How “green” (eco-friendly) is your lawn? A truly healthy landscape is not measured by a weed-free, well-manicured lawn but by what lies beneath the surface (the condition of the soil) and the environment above the ground.
Many people use chemicals and pesticides to maintain a green, weed-free lawn, not considering that, although most lawn fertilizers will make your grass green, they ultimately may harm the soil and the environment. The chemicals found in lawn fertilizers can kill healthy insects, fungi and organisms, such as earthworms. Earthworms aid in aeration of the soil.
Pesticides not only kill the bad bugs, but also beneficial insects and other creatures, such as ladybugs, spiders and honeybees. All of these “healthy” bugs attract songbirds and other wildlife, which then promote a healthy ecosystem and environment.
Another serious result of using chemicals and pesticides on lawns is runoff. Runoff occurs when there is overwatering or excessive rain. This causes the chemicals, as well as phosphorus, to flow into storm drains and directly into our fresh water source.
Source: IndyStar.com - The Indianapolis Star – Going ‘green’ in landscaping
Day one, gaffe one. Even before he officially signed on as the new London Mayor on Saturday 3 May, Boris Johnson had managed to confuse Norman Foster with Richard Rogers.
Stumbling up to the podium, he mistakenly praised Rogers for designing the Greater London Authority HQ in Southwark.
But at least he noticed the architecture. In urban design terms the Conservative candidate has a lot to live up to when compared with his predecessor Ken Livingstone, who commissioned the London Plan and launched the 100 Public Spaces drive. Islington-based architect Chris Roche says Livingstone has ‘done more for London, and for architecture, than any other politician in recent history’.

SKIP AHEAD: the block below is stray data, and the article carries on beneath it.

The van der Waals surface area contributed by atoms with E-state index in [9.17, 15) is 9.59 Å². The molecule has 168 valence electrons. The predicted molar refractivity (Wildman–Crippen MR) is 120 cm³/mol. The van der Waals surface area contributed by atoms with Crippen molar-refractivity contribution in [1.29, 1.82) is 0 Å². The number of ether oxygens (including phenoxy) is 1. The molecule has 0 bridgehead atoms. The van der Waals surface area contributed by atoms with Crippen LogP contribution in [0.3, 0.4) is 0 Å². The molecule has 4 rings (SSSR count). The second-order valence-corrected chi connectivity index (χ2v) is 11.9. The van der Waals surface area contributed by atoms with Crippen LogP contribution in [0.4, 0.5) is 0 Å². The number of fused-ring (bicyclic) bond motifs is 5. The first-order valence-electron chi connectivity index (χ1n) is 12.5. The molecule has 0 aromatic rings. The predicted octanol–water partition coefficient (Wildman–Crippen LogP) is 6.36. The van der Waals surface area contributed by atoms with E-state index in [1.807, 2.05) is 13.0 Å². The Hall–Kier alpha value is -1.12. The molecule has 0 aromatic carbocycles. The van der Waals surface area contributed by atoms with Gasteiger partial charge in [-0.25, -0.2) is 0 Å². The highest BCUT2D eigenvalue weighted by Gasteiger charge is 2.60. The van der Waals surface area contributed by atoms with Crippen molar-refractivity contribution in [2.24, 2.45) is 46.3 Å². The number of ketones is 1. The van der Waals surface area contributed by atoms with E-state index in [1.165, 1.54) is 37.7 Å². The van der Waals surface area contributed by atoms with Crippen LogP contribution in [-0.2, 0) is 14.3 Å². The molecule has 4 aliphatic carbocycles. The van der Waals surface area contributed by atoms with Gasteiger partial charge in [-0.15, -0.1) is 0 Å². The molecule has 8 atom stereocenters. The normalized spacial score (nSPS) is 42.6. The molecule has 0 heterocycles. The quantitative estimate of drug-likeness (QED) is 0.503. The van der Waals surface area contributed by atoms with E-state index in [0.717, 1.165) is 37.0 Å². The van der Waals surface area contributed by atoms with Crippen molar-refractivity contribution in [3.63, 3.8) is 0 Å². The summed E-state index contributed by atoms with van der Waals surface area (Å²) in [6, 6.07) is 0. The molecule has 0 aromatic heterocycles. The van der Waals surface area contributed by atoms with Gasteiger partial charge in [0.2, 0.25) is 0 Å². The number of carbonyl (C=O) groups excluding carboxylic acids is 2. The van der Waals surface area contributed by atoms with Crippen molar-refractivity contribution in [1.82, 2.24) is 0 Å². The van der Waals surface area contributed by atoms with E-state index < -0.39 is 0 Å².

Read more @ the Source: Architect’s Journal – Boris picks up Ken’s urban design legacy.
URBAN regeneration specialist Urban Splash has picked up the Best Residential Marketing Campaign award for its Saxton development in Leeds at this year’s Property Marketing Awards.
Urban Splash accepted the award at a ceremony organised by trade magazine Estates Gazette in partnership with The Chartered Surveyors Company in London. The award recognises the innovative marketing campaign employed by the company to raise awareness of the Urban Splash brand in Leeds and to promote Saxton, its first development in the city during the run up to the first public sales launch.
Source: Yorkshire Evening Post – Urban Splash makes a splash at awards –
COUNCILS will be policed to ensure they consider planning laws and policies such as the Melbourne 2030 planning blueprint when dealing with new building projects.
This follows a scathing report on the state’s planning approvals process by the Victorian Auditor-General’s office.
Read more @ the Source: theage.com.au – Councils face tight rules on planning
Solar arrays, “green” roofs and storm-water management that doubles as civic art and takes place only when it’s raining are among the ideas for improving the environment in the redevelopment of downtown Columbia, a consultant told residents this week.
Town Center could be a “city within a garden,” said Keith Bowers, a landscape architect on General Growth Properties’ design team — a vibrant place that makes use of renewable energy and is built with local materials so that little energy is expended to bring supplies here. Bowers’ ecological restoration design, planning and assessment business is leading the sustainability and environmental component of GGP’s efforts to re-create downtown
Read more @ the Source: baltimoresun.com – Green proposals for downtown Columbia